With the rise of COVID-19 and its particular impact on breathing and the lungs, the Holland team’s research and new delivery models for pulmonary rehabilitation programs have become critically important.

Programs have also been adopted for rehabilitation of COVID-19 patients. The use of the Holland team’s models of remote pulmonary rehabilitation have been promoted by peak bodies globally.

The team’s work has been cited in 27 clinical guidelines and position papers on pulmonary rehabilitation, pulmonary fibrosis, COPD, skeletal muscle dysfunction, oxygen therapy and respiratory management, from eminent bodies including the Global Initiative for Chronic Obstructive Lung Disease and Thoracic Societies in the UK, USA, Europe, Asia and Australia/New Zealand.

Photograph of woman on a cycle machine

Patient undergoing Telerehab. Source: Monash University.

Health Outcomes and Impact

Health outcomes

Australia’s health system has traditionally delivered pulmonary rehabilitation programs in outpatient facilities usually attended by patients twice a week. Holland and her team’s clinical trials showed that home-based models of pulmonary rehabilitation deliver safe care, are highly acceptable to patients and achieve clinically meaningful gains in patient-centred outcomes.

The HomeBase and REAcH trials demonstrated improvements in functional exercise capacity, symptoms and health-related quality of life that were equivalent to those seen in centre-based pulmonary rehabilitation. Home-based participants were more likely to complete the program, with an associated reduction in hospital admissions over the next 12 months.

Economic impact

In Australia, more than any other chronic disease, COPD is responsible for preventable hospital admissions (260 per 100,000 people in 2015-16) and is a major contributor to health care costs with annual health system costs exceeding $970 million.1 The HomeBase trial showed that nearly twice as many people were able to complete home-based rehabilitation than centre-based rehabilitation and that, for every patient who completes pulmonary rehabilitation, regardless of location, annual health care costs are reduced by $10,620, primarily as a result of fewer hospitalisations.3 Hospital admissions due to COPD are expected to double by 20304, so the projected economic impact is significant.

Policy and practice

The home-based pulmonary rehabilitation models designed by Holland’s team have been rapidly implemented in clinical care. Prior to this research, home-based pulmonary rehabilitation was offered in less than 5% of programs worldwide.5 Following publication of Holland’s work there was rapid uptake into practice, with 34% of pulmonary rehabilitation programs in the UK offering a home-based service by 2019.6 This uptake has been accelerated during the pandemic. In New Zealand, 59% of programs delivered remote pulmonary rehabilitation by September 2020, compared to 0% in Sept 2019.7


Date Event
2008 Winderemere Foundation Grant
2009 Postgraduate Scholarship (Cox), Churchill Trust Fellowship
2010 Telstra External R&D Program Grant
2012 Lung Foundation Australia Fellowship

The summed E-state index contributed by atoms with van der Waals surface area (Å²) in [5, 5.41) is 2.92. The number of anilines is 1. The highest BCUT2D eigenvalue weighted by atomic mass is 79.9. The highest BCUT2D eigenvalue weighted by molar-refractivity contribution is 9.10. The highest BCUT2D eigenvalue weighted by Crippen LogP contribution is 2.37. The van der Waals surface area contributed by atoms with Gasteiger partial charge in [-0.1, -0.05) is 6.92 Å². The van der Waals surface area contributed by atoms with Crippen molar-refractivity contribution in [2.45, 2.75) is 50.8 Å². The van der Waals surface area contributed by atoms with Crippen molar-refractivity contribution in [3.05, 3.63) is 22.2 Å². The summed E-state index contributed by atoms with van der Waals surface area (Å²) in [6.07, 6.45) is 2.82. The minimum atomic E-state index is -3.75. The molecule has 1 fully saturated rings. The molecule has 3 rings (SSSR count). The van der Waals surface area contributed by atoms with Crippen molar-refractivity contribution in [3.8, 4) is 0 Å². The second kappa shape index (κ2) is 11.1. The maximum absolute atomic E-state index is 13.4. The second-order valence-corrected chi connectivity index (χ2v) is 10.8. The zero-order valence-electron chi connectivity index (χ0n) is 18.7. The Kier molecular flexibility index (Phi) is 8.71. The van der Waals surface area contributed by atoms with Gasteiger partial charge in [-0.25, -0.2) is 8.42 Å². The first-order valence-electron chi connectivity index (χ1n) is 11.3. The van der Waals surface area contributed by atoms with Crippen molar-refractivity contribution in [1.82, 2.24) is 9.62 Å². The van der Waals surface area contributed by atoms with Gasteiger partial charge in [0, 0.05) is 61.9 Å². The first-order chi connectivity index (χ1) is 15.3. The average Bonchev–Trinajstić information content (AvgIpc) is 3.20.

2013 Project Grant (Holland)
2015 Postgraduate Scholarship (Burge)
2016 Project Grant (Holland), Early Career Fellowship (Cox)
2018 Project Grant (Cox)
2019 MRFF Grant (Holland)
2020 Investigator Grant (Holland)

Researcher Profiles

Professor Anne Holland

Anne Holland graduated with a Bachelor of Applied Science (Physiotherapy) from The University of Sydney, 1994, and a PhD from The University of Melbourne in 2004. She was first appointed to Alfred Health in 1999 as a Senior Physiotherapist. Since 2019 she has held a joint appointment as Professor of Physiotherapy at Monash University and Alfred Health. Holland’s academic focus is on non-drug treatments for patients with chronic respiratory disease, including COPD and pulmonary fibrosis.

In 2021, Holland was appointed Head of Respiratory Research@Alfred at Monash University’s Central Clinical School.

Professor Christine McDonald AM

Christine McDonald is a respiratory physician with expertise in the medical management of COPD. She is the Director of the Department of Respiratory and Sleep Medicine at Austin Health. In 2018, McDonald was made a Member of the Order of Australia.

Professor Ajay Mahal

Ajay Mahal is a Professor of Health Economics and Global Health Systems Research at The University of Melbourne with over 25 years of experience as an economist. He is currently Deputy Director of the Nossal Institute for Global Health.

Professor Jenny Alison

Jenny Alison is a Professor of Respiratory Physiotherapy and Allied Health at The University of Sydney with an interest in enhancing the research capacity of allied health clinicians.

Professor Natasha Lannin

Natasha Lannin is a Professor of Neuroscience at Monash University with expertise in implementation science. With a background as an occupational therapist, she currently leads the Brain Recovery and Rehabilitation Research Group in Monash University’s Department of Neuroscience.

Dr Narelle Cox

Narelle Cox is a physiotherapist and Senior Research Fellow in the Central Clinical School at Monash University and Alfred Health. Her research focuses on improving access to rehabilitation services through the use of telemedicine.

Dr Angela Burge

Angela Burge is a research physiotherapist in the Central Clinical School at Monash University and Alfred Health. As part of her NHMRC-funded PhD, she developed a combination of skills in physiotherapy, clinical research and economics.

Future Research (post-pandemic)